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SpellWine_red_2A few days later, the saved, single-glass, screwcap bottle was only slightly less good.  It still needed a little air, and was then at least as good as the first night, but then became good but slightly more acid than I’d prefer.  Anyway, for a non-vintage red blend at a low price, it’s pretty good.

Schulz 2013 Albariño

Dragone Vineyard, close to Murphy’s, Calaveras County, CA; 13.4% ABV
$6 at the Richmond, CA, store on 18 July

Schulz_2013_AlbarinoThis bottle had a nice presentation and the color of the wine was lovely.  It is indeed very good.

The wine showed a delicate and complex nose with the same flavors on the palate: less ripe yellow melon / pear, lime / lemon, a little green melon, with a floral aspect, crisp acid, and a lot of slightly rough minerality,  None of my bottle survived to be tasted the next day.  I wouldn’t say this is a totally huge Thumbs Up, but it is a very nice wine for the money.

Graham Beck 2011 Rhona Muscadel sweet dessert wine

made from Muscat de Frontignan and named for the proprietor’s wife
produced and bottled by Graham Beck Wines, Robertson, South Africa; 16.5% ABV
$6 for 500ml at the Richmond, CA, store on 15 July.  We got only 12 bottles.

GrahamBeck_2011_RhonaMuscadelI was very excited when I saw these bottles, as it’s quite rare that the GO gets a dessert wine.  However, it’s not a typical dessert wine, in that it’s fermented on the skins for a while and then fortified (video).  While it’s not as exciting as its lovely appearance, it is a pretty tasty sweet wine for the price.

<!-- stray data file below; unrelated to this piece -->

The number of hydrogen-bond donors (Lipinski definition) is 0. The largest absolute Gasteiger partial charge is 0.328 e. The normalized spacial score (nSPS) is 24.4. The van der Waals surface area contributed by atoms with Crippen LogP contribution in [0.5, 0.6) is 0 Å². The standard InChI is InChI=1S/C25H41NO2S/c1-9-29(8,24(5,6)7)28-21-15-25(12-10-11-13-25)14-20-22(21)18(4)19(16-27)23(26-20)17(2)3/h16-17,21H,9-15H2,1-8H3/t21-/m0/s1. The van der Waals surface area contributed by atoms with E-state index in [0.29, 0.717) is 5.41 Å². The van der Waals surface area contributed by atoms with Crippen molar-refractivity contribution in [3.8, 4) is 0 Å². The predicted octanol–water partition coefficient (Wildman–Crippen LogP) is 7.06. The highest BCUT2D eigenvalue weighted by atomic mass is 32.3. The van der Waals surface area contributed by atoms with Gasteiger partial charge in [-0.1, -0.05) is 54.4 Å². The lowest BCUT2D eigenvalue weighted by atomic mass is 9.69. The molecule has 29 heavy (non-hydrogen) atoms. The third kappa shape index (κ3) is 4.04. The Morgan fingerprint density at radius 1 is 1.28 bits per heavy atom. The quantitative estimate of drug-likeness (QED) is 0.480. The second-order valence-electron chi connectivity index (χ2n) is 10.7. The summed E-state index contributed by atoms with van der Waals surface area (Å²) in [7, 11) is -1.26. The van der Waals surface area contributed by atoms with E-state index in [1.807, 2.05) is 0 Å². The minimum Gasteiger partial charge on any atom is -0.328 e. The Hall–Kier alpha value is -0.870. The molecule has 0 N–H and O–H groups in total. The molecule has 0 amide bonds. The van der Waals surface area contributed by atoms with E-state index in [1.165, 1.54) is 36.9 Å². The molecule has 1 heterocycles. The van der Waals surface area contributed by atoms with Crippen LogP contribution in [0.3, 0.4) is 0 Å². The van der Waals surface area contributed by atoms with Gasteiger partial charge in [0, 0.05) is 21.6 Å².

Like a couple ports I’ve reviewed here, this wine’s flavors (and acid) came out more after it had been open a few days.  (I took only small pours each day.)  Now, the wine shows flavors of golden grape / raisin, apricot, hints of orange peel, balancing acid, and an edge of caramel / roasted nut on the finish.  I couldn’t taste any Botrytis, but it bears enough of a resemblance to my memory of Tokaji to be entertaining.

Praxis 2013 Viognier

Sonoma County, CA; 14.1% ABV
$4 at the Richmond, CA, store on 8 July

Praxis_2013_ViognierAs usual, I was excited to see a Viognier arrive, and was, as ever, hopeful it would be good.  This one is not an exceptional example of the varietal, but it is a decently tasty Viognier for the price, made in a more reserved and structured style.

While I thought the wine showed a bit of yellow apple and lemon that reminded me more of Chardonnay, there is also a good bit of (what I think of as) more typical Viognier flavors: yellow peach / apricot, white peach / peach pit, with a bit of melon rind acid making it on the crisp side.  With more air and warmth (than fresh from the fridge), the fruit softens some to become more balanced, a really quite enjoyable wine for the price.  The next day it was much the same.

There have been a few wines lately, this one included, which I think are probably pretty good wines for the price, but just not that much to my liking.  In this style of crisp and structured wines that I wasn’t that into, we’ve had the Trivento “Amado Sur” Torrontés, the Errazuriz “Max Reserva” Sauvignon Blanc, and the Les Dauphins Côtes du Rhône.  Certainly these wines have been popular enough at the Richmond store, with the exception so far of the CdR, which might be because it’s $7, slightly pricey for the GO.    So… has anyone out there been fans of these wines, who wants to tell me about them, to expand my horizons a little? :)